The concept of the patron is well established in the world of art. Charles Saatchi is almost a household name in the UK, but before him we had New Yorker Peggy Guggenheim—who anchored the careers of Pollock and Rothko.
Parallels are now edging into the modern custom motorcycle scene, and one of the leading lights is Bobby Haas of the Haas Moto Museum in Dallas.

Bobby has built up a collection of 130-plus extraordinary motorcycles, and occasionally commissions them too. Hazan is one of his protégés; Craig Rodsmith is another, and his incredible front wheel drive motorcycle is the latest resident of the hallowed halls.
It’s a classic story of patron and artist working in tandem, and begins when Bobby was suffering from a bout of insomnia while visiting the Handbuilt Show in Austin, Texas last year.

“After a sleepless night, I started surfing the net,” he tells us. “I came across grainy photographs of an Art Deco bike concocted by a group of German engineers in the 1930s.” It was the Killinger und Freund machine built between the wars in Munich.
Bobby immediately thought of Craig Rodsmith—and texted the US-based Australian expat at 3:00am. They met in the lobby of the hotel Bobby was staying in—but Craig wasn’t immediately convinced.

“When I proposed the idea of using this German contraption as the inspiration for a custom build, I could see the doubt in Craig’s eyes,” says Bobby. “Which was why I knew that Craig was the right person to execute this vision.”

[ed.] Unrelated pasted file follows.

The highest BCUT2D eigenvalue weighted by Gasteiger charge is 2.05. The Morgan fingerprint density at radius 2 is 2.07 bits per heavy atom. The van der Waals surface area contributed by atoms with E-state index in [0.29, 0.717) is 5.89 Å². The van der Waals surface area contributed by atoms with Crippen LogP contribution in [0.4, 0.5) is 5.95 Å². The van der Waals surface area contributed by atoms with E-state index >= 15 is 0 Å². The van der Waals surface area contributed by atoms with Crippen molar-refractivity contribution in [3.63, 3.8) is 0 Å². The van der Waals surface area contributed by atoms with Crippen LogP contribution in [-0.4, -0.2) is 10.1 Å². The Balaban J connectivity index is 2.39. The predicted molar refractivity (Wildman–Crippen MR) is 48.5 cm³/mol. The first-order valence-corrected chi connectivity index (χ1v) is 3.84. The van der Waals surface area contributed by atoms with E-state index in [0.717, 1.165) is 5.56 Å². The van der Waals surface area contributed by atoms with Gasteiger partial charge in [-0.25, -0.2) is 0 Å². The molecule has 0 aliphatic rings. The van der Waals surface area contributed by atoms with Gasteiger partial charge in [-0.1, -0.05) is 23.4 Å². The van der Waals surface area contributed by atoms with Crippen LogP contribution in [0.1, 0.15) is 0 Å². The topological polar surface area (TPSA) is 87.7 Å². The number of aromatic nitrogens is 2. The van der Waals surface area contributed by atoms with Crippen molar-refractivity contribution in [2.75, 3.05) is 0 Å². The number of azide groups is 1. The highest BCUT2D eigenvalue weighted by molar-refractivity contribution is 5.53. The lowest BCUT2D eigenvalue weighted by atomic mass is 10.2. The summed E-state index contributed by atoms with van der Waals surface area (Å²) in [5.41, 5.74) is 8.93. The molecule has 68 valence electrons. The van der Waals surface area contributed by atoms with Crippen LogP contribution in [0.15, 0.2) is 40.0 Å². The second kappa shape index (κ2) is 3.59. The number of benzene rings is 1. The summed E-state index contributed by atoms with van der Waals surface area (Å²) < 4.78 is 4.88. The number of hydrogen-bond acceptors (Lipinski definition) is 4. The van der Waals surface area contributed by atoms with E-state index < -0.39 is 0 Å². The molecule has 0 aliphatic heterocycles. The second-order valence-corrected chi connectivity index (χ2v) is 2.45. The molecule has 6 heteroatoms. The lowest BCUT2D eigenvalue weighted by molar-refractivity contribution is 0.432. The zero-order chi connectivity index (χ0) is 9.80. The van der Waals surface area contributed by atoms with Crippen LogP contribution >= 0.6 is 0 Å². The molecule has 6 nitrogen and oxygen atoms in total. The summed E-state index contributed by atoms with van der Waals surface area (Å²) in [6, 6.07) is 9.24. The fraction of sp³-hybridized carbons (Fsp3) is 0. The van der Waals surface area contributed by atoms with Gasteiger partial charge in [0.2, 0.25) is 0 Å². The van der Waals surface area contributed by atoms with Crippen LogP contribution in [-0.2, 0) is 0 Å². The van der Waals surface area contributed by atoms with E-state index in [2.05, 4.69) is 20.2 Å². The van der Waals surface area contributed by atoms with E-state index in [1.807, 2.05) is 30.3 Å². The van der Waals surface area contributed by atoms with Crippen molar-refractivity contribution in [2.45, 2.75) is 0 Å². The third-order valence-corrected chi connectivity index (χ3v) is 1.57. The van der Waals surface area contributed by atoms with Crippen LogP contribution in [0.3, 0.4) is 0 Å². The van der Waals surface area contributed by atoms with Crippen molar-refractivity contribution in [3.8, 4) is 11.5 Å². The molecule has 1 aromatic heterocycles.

Craig admits that he was less than enthusiastic.

“At first, I was intimidated,” he says. “I thought he’d chosen the wrong man for the job. But Bobby believed the bodywork had ‘me’ written all over it, and should be done in polished aluminum.”
It didn’t stop there. The bike was also to be front wheel drive, with a radial engine inside the front wheel. But Craig agreed to the project, thinking he could just buy a radial engine online and adapt it.

“Well, as it happens, they are not exactly readily available,” Craig says. “So I decided I’d make my own. How hard can it be?”
He located three identical 60 cc two-stroke engines. “I whittled them down and made a unified crankcase,” he reveals. “Although they’re really three individual cases combined.”

“Then I had to determine the wheel size. With a little coaxing, I managed to get the engine inside a 19″ rim. I needed a pair of blank and undrilled wide aluminum rims, so I turned to Matt Carroll.”
“He’s an encyclopedia of wheel knowledge and got me a set of 3½ by 19 inch rims with a shallow center, to give a little more room.” Incidentally, the front wheel is unique because it can only have spokes on one side—so the fuel lines and control cables can run unimpeded.

Conventional motorcycle engineering obviously does not apply here. After all, the front axle needs to rotate and support the engine, and also drive the front wheel.
“Another problem was how to start it,” says Craig. “So I made an electric start system, which would need to basically start three engines simultaneously—and in a limited space. I then made my own Bendix drive, so the starter would disengage once the engines were running.”